The United States and its allies will respond "swiftly and appropriately" if the Syrian army uses chemical weapons against civilians in the war-torn province of Idlib, the White House warned yesterday.
"The United States is closely monitoring the situation in Idlib province, Syria, where millions of innocent civilians are under threat of an imminent Assad regime attack, backed by Russia and Iran," the White House said in a statement.
The statement added that the US President Donald Trump "has warned that such an attack would be a reckless escalation of an already tragic conflict and would risk the lives of hundreds of thousands of people".
Read: Syria, Russia pound Idlib as northern assault begins ahead of peace talks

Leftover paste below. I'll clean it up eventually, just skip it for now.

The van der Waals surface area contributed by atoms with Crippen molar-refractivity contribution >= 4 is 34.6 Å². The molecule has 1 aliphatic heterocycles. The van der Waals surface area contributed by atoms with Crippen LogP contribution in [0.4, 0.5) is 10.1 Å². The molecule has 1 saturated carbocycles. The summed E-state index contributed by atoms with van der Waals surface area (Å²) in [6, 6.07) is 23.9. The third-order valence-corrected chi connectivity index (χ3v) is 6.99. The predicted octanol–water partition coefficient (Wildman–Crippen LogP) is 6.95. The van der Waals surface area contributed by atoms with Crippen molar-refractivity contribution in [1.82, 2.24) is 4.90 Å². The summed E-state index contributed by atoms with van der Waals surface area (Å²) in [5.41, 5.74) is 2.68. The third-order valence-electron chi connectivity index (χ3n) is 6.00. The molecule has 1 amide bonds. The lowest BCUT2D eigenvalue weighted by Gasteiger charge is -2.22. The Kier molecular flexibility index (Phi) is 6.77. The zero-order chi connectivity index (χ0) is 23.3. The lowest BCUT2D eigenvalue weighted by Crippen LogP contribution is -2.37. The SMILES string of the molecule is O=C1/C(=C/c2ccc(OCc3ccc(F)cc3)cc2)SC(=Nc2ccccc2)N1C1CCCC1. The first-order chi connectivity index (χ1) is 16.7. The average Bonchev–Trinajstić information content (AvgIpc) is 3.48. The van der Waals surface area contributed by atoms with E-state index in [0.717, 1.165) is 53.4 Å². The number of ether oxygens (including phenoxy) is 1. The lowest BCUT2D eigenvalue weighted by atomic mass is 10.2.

The US administration pledged that it "will continue to work tirelessly with its allies to find a lasting diplomatic solution to resolve the hostilities in Syria under the auspices of United Nations Security Council Resolution 2254".
On 30 August the United Nations Special Envoy for Syria, Staffan de Mistura, called on Russia, Iran and Turkey "to avert an assault in Idlib," and to secure "a humanitarian corridor" to evacuate the city's civilians ahead of what he described as "a potential perfect storm" by the Syrian regime on the city.
Syrian forces and its allies have for weeks been massing around Idlib, despite the Astana May 2017 agreement which included the city in the de-escalation zone.
Yesterday, Syrian and Russian air forces shelled sites across Idlib province killing five children from the same family.
There are about 3 million people in Idlib, Syria's last opposition stronghold.
Read: France FM says Syria's Assad won war, not peace